Words have proven to be a mighty weapon indeed. They have raised heroes and made villains. They can create or they can kill before you see them coming; they can convince and they can refute. They can make or break people and brands. Indeed, words have shaped the universe. And now when we choose to be copywriters, we must be responsible with the words we use and the message we send out, because as advertisers, the potential influence we hold is high.
Over the last century, advertising has shifted and molded itself according to socio-economic changes. In the race for sales, many brands have shown a tendency to exploit harmful tropes present in the society. For those not in the know, a trope is a common or overused theme or device. Sadly, too many of these are commonly found in advertising.
Apart from social harm, using a trope is a sign of lazy writing and a lack of creativity. It is a sign of mediocrity and if you’re on this page, it’s probably because you want to be better than the best! We’re here to put an end to the rule of mediocrity!
Luckily, the advent of internet, and consequently social media, has sparked off countless conversations on just about every subject. Revolutionary ideas have gained a worldwide platform in real time. With the increased interactivity and intimacy on social media, there’s no room for error and no place to hide. Spotlight is on!
Let’s have a look at some of the most common tropes found in advertising.
Gender stereotyping: This is the most exploited stereotype of all. Women in ads are typically caricatured as homemakers, mothers and submissive people. Rather than let them bloom in their individuality, they have been assigned specific roles, thus reinforcing society’s beliefs. Men on the other hand are shown to be the alpha, career driven but too important to do mundane things like housework. After centuries of subjugation and assigned gender roles, men and especially women are exploring their individuality; and it’s up to us in advertising (as a collective group), to encourage this progression.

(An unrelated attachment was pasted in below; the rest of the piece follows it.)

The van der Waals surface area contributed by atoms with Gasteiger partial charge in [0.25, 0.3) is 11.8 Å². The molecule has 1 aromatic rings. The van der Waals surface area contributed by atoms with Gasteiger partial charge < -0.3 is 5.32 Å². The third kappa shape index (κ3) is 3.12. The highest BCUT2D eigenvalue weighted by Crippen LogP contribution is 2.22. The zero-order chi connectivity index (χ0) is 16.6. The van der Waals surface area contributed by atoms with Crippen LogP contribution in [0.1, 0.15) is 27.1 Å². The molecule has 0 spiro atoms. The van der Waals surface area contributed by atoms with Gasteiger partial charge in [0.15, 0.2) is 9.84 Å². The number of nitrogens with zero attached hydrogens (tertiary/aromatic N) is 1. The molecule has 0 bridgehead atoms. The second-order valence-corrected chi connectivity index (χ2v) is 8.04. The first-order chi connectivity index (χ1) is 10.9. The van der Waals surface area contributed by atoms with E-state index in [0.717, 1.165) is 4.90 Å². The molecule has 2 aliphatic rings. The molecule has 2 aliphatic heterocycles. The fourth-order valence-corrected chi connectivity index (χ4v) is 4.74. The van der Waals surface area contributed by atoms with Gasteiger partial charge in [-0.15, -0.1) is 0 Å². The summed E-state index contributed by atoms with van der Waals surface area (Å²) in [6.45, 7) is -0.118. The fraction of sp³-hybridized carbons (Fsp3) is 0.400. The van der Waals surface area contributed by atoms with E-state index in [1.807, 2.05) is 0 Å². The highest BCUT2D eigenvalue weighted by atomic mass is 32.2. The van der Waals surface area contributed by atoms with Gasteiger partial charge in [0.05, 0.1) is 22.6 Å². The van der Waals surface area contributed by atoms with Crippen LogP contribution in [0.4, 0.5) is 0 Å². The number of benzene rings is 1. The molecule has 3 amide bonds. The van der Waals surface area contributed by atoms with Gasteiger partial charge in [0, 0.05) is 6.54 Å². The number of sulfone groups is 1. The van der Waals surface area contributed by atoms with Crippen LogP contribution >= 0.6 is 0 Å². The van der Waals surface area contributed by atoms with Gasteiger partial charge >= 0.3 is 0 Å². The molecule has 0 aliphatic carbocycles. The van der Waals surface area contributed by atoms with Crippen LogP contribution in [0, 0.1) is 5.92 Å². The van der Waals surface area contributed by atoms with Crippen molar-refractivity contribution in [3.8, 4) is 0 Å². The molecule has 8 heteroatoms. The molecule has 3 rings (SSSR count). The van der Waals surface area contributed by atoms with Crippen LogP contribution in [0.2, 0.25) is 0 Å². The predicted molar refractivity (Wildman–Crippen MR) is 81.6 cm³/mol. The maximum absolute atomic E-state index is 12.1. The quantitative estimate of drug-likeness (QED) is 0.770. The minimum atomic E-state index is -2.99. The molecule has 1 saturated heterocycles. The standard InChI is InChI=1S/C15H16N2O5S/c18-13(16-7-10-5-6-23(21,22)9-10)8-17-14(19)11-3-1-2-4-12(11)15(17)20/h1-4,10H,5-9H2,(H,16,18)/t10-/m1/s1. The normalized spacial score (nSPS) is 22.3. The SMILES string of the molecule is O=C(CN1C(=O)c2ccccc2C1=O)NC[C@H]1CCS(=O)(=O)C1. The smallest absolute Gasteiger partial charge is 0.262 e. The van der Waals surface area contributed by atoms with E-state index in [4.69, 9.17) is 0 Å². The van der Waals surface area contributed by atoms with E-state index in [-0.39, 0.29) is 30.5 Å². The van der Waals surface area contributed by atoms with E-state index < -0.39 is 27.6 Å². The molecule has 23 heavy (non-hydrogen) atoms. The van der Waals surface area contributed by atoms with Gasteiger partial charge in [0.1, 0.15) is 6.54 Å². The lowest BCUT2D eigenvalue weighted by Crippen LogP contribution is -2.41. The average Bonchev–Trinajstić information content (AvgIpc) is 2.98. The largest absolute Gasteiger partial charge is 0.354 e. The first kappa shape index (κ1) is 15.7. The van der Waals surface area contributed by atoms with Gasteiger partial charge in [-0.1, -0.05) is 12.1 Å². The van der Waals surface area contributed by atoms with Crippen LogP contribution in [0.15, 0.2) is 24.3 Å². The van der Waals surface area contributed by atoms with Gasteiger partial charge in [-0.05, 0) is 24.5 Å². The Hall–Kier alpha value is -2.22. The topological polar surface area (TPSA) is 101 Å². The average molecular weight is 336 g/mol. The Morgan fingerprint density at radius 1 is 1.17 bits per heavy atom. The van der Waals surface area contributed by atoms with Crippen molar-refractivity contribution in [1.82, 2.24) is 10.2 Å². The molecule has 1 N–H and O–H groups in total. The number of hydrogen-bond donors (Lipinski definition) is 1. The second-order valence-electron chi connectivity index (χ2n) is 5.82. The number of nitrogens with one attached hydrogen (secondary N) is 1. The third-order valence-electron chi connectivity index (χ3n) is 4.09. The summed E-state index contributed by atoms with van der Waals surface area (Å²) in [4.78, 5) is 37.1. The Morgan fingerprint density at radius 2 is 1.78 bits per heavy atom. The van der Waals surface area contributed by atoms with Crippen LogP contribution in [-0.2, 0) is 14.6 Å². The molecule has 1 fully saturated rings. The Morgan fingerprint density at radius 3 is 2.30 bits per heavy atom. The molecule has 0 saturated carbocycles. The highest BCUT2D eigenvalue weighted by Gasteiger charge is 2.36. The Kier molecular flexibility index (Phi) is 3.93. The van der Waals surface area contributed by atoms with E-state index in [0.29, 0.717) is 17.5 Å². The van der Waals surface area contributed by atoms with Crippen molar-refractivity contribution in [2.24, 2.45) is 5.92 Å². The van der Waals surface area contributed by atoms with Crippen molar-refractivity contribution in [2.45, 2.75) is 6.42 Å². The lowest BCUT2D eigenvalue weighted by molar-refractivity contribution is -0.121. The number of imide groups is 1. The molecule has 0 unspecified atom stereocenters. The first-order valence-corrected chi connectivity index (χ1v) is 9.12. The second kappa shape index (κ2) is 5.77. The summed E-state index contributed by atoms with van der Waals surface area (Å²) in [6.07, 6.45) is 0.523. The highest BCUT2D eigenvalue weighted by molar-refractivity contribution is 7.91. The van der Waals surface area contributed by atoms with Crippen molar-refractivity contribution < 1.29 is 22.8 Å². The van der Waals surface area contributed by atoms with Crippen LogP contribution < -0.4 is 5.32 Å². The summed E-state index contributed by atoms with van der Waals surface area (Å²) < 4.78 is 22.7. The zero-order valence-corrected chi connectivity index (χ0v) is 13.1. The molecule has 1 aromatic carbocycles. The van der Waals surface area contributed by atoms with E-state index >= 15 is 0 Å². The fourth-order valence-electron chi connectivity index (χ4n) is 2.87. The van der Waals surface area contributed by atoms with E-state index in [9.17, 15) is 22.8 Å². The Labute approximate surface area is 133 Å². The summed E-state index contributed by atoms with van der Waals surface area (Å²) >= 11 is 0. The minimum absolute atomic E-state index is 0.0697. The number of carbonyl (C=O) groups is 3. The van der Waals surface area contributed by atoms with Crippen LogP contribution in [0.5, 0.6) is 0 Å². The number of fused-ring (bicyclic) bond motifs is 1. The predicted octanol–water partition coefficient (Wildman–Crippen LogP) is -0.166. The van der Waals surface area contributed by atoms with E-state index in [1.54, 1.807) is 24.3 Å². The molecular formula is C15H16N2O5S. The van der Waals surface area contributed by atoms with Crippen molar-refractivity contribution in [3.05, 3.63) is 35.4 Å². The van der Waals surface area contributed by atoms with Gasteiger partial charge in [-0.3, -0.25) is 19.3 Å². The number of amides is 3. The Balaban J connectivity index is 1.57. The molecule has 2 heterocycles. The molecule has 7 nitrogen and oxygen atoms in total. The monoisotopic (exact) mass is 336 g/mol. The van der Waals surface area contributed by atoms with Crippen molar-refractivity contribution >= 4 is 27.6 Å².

Unhealthy body images: The idea that only fair is beautiful has been perpetuated down the ages. Dark-skinned women (and men) are seen as less successful and beautiful, while fair retains all the superiority and privilege. This promotes a unhealthy body image. The world needs smart and confident people. It needs people to accept themselves as they are, irrespective of their skin colour, body weight or height.
Child gender roles: Boys like blue and girls like pink, right? Girls must be submissive and boys must be dominating and yada yada. This is a message we give our future generations at a tender age instead of letting them grow as individuals and developing their own likes and dislikes. Sales of toys would skyrocket if toys were not restricted to gender! Ideas such as boys don’t cry and girls are weak only propagates crimes as dastardly as domestic abuse.
Age stereotypes: Assigning stereotypes to age can be harmful to brands. Age only defines what a person wants. For e.g., video games are primarily targeted at kids even though a major chunk of adults are interested in games. Research suggests that 25% of all games are purchased by consumers over 40 and 38% of the buyers are women. Another irksome tendency is to assume that all old people are only interested in retirement and pension plans. It’s high time such outdated ideas were left behind.
Racial stereotyping: Access to more knowledge has revealed how deeply embedded racial prejudice is. Naturally, the ink of the real world has bled into advertising too, but it’s time to recognize it for what it is and accord respect to every race. Brands must take care that no race is portrayed as inferior.
Other tropes that have been done to death (and hopefully you will avoid like the plague).
Sex sells: Stop beating a dead horse over and over. Using such a device for promotion indicates a serious lack of creative skill apart from being forgettable and lost in a crowd of other similar advertisements. Most consumers are mentally fatigued with ads where a deo attracts tons of girls. Brand names can be interchanged and no one will be any wiser!
Slice of life: ‘Slice of life’ ads are the next go-to solution when faced with the crisis of no–ideas. ‘Slice of life’ ads include bits and pieces of real life that are sewn together to make an ad. It’s nice. And by nice I mean, done to death. Mediocrity is rampant in this one.
If you think these are the only ways to advertise, you surely have a creative block. There are good ways to deal with it. Click on http://omnivoreacademy.com/blogs/2017/09/14/6-fun-ways-to-help-your-creativity-flow/ to find out how.
The key point here is to treat the target person as a person, not a statistic. Keep in mind his or her individual quirks and traits rather than treat the person as a generic group. Sales and society will both be better for it. We have a chance to undo centuries of conditioning. Let’s not waste that chance.